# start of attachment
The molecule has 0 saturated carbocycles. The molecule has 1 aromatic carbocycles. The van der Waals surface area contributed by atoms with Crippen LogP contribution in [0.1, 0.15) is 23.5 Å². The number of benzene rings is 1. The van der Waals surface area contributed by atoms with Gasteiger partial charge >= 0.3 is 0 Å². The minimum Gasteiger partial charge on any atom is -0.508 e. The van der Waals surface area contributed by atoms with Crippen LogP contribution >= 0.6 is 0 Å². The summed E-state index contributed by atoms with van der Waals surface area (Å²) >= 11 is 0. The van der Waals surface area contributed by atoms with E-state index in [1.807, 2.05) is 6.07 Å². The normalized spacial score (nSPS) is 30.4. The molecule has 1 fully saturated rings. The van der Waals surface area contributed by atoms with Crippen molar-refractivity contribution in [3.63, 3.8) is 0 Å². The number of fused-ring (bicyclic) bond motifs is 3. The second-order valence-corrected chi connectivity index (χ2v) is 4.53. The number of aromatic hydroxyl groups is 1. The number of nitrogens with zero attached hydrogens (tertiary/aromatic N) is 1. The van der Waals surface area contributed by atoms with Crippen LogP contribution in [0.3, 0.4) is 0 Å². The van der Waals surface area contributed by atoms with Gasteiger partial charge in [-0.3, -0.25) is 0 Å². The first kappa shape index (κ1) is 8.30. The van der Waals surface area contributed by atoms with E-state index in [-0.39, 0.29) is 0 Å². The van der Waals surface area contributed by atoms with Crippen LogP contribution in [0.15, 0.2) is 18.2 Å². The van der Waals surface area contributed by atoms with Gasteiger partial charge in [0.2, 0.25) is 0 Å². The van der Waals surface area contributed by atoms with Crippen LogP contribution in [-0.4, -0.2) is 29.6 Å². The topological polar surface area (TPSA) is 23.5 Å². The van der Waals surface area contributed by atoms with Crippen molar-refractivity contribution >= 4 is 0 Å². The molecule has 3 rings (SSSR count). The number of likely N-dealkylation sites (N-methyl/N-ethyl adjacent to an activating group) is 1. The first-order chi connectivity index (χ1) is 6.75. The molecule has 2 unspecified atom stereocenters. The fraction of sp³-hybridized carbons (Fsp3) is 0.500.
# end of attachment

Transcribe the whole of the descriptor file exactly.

The molecule has 0 saturated carbocycles. The molecule has 1 aromatic carbocycles. The van der Waals surface area contributed by atoms with Crippen LogP contribution in [0.1, 0.15) is 23.5 Å². The number of benzene rings is 1. The van der Waals surface area contributed by atoms with Gasteiger partial charge >= 0.3 is 0 Å². The minimum Gasteiger partial charge on any atom is -0.508 e. The van der Waals surface area contributed by atoms with Crippen LogP contribution >= 0.6 is 0 Å². The summed E-state index contributed by atoms with van der Waals surface area (Å²) >= 11 is 0. The van der Waals surface area contributed by atoms with E-state index in [1.807, 2.05) is 6.07 Å². The normalized spacial score (nSPS) is 30.4. The molecule has 1 fully saturated rings. The van der Waals surface area contributed by atoms with Crippen molar-refractivity contribution in [3.63, 3.8) is 0 Å². The number of fused-ring (bicyclic) bond motifs is 3. The second-order valence-corrected chi connectivity index (χ2v) is 4.53. The number of aromatic hydroxyl groups is 1. The number of nitrogens with zero attached hydrogens (tertiary/aromatic N) is 1. The van der Waals surface area contributed by atoms with Crippen LogP contribution in [0.3, 0.4) is 0 Å². The van der Waals surface area contributed by atoms with Gasteiger partial charge in [-0.3, -0.25) is 0 Å². The first kappa shape index (κ1) is 8.30. The van der Waals surface area contributed by atoms with E-state index in [-0.39, 0.29) is 0 Å². The van der Waals surface area contributed by atoms with Crippen LogP contribution in [0.15, 0.2) is 18.2 Å². The van der Waals surface area contributed by atoms with Gasteiger partial charge in [0.2, 0.25) is 0 Å². The van der Waals surface area contributed by atoms with Crippen LogP contribution in [-0.4, -0.2) is 29.6 Å². The topological polar surface area (TPSA) is 23.5 Å². The van der Waals surface area contributed by atoms with Crippen molar-refractivity contribution >= 4 is 0 Å². The molecule has 3 rings (SSSR count). The number of likely N-dealkylation sites (N-methyl/N-ethyl adjacent to an activating group) is 1. The first-order chi connectivity index (χ1) is 6.75. The molecule has 2 unspecified atom stereocenters. The fraction of sp³-hybridized carbons (Fsp3) is 0.500.